Analysis of Dreamland

By Raphael, Frederic | The Spectator, August 1, 1998 | Go to article overview

Analysis of Dreamland


Raphael, Frederic, The Spectator


THE NEW AMERICAN CINEMA edited by Jon Lewis

Duke University Press, 18.95, pp. 392

Just under 30 years ago I flew out to Los Angeles in order to kiss hands, as it were, on being given a major feature film to direct. Dick Zanuck and David Brown, who were running 20th Century Fox, thought sufficiently well of my script and of Fay Dunaway's commitment to it to give me the nod. It was, and is, typical of American movie companies to back their hunches, especially with writers who, as Joe Manckiewicz pointed out, have always in some sense directed their scripts before a socalled auteur (who often can't write anything except his name above everyone else's) gets his appropriating hands on them.

When I arrived on that first visit to LA it was a ghost town. The slump in attendances, and in the East Coast bankers' confidence in movies as a source of profit, meant there was no cash for productions. Nevertheless, I was met by a studio limousine, which remained at my disposal 24 hours a day, quite as if there was somewhere to go in it. Dick and David received me with a show of unabated enthusiasm, but when I went to see the chief production executive he listened glumly to my requirements and then said, 'I don't know about locations in Africa, but if you can use 30 Zero fighters anyplace, I can sure help you there.' The studio had recently made Tora, Tora, Tora about Pearl Harbor. The story of what Private Eye had called `nasty Nips in the air' had not lubricated their cash flow. It looked as if television was doing to the studios what Tojo did not quite achieve with the US fleet in December 1941.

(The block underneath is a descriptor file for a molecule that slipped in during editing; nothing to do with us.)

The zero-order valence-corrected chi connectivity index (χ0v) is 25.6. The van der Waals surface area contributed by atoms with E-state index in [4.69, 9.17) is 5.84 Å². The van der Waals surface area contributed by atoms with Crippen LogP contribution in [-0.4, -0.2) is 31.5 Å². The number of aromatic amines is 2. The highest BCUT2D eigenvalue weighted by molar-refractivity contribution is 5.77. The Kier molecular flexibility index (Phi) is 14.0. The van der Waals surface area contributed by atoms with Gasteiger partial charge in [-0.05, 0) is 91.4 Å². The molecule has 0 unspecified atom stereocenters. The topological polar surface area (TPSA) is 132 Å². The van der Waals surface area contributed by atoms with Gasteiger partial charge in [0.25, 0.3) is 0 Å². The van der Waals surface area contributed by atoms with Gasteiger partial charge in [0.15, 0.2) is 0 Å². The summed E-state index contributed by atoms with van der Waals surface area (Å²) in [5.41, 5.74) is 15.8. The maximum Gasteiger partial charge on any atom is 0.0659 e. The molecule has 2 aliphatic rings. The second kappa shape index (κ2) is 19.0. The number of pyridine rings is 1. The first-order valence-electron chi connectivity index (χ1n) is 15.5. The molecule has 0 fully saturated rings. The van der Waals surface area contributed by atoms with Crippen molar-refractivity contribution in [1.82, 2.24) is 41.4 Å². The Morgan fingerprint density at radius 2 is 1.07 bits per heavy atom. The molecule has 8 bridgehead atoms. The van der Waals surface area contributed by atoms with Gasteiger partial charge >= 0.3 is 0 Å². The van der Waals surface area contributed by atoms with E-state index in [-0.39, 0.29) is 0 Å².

By the time I had flown back to London, first class, Dick and David had had to cancel the picture. Not long afterwards, they were themselves cancelled. But if my career as a big-time director was over before it began, Dick and David went from being dead men to unprecedented resurrection: in 1975 they produced Jaws, after which things were never to be the same again, for them or anyone else in the Biz. That Seventies revolution might never have happened if a rookie director called Steven Spielberg had stayed with a script I wrote for him called Roses, Roses, which he liked but didn't finally love. When we parted, amicably, he was freed up to do Jaws. Typical of them, rare cases, Dick and David had remained loyal to Steven after his first feature, Sugarland Express, was a failure (I admired it a lot). Rich, rich, rich was their reward.

The success of Jaws, and the method of its midsummer marketing, led to a revision of the industry's strategy and totemology. It had always been assumed that Big Pictures had to come out in the late autumn; Christmas alone was blockbuster time. Jaws took the people off the beach and into the movies.

In one of the most interesting of the chapters in New American Cinema, the volume's editor, Jon Lewis, details the changing logics of style, production and financing which enabled the Hollywood studios to emerge from the quasi-terminal darkness of the late Sixties into today's boom, boom, boom in which the Biz contributes more to the American economy than anything except plane-making.

Alas, British producers are still too timid, too small-time and too unbusinesslike to learn the organisational lessons spelt out in the best chapters of this variously lively, informative and densely argued volume. David Puttnam's glorious bungling of his command of Columbia Pictures was an instance both of missionary megalomania and of ignorance of what it takes to be a player in the film world's biggest game. His attempt to reduce salaries and budgets was bound to fail. Hollywood studios may be vulgar, wasteful factories, but it's not an accident: the `over-payment' of talent also licenses top executives to give themselves immense bonuses.

More importantly misconceived, however, was Puttnam's idea that the future of the movies lay in modest productions of class-scripts. The opposite (alas for `art,) has proved the case. …

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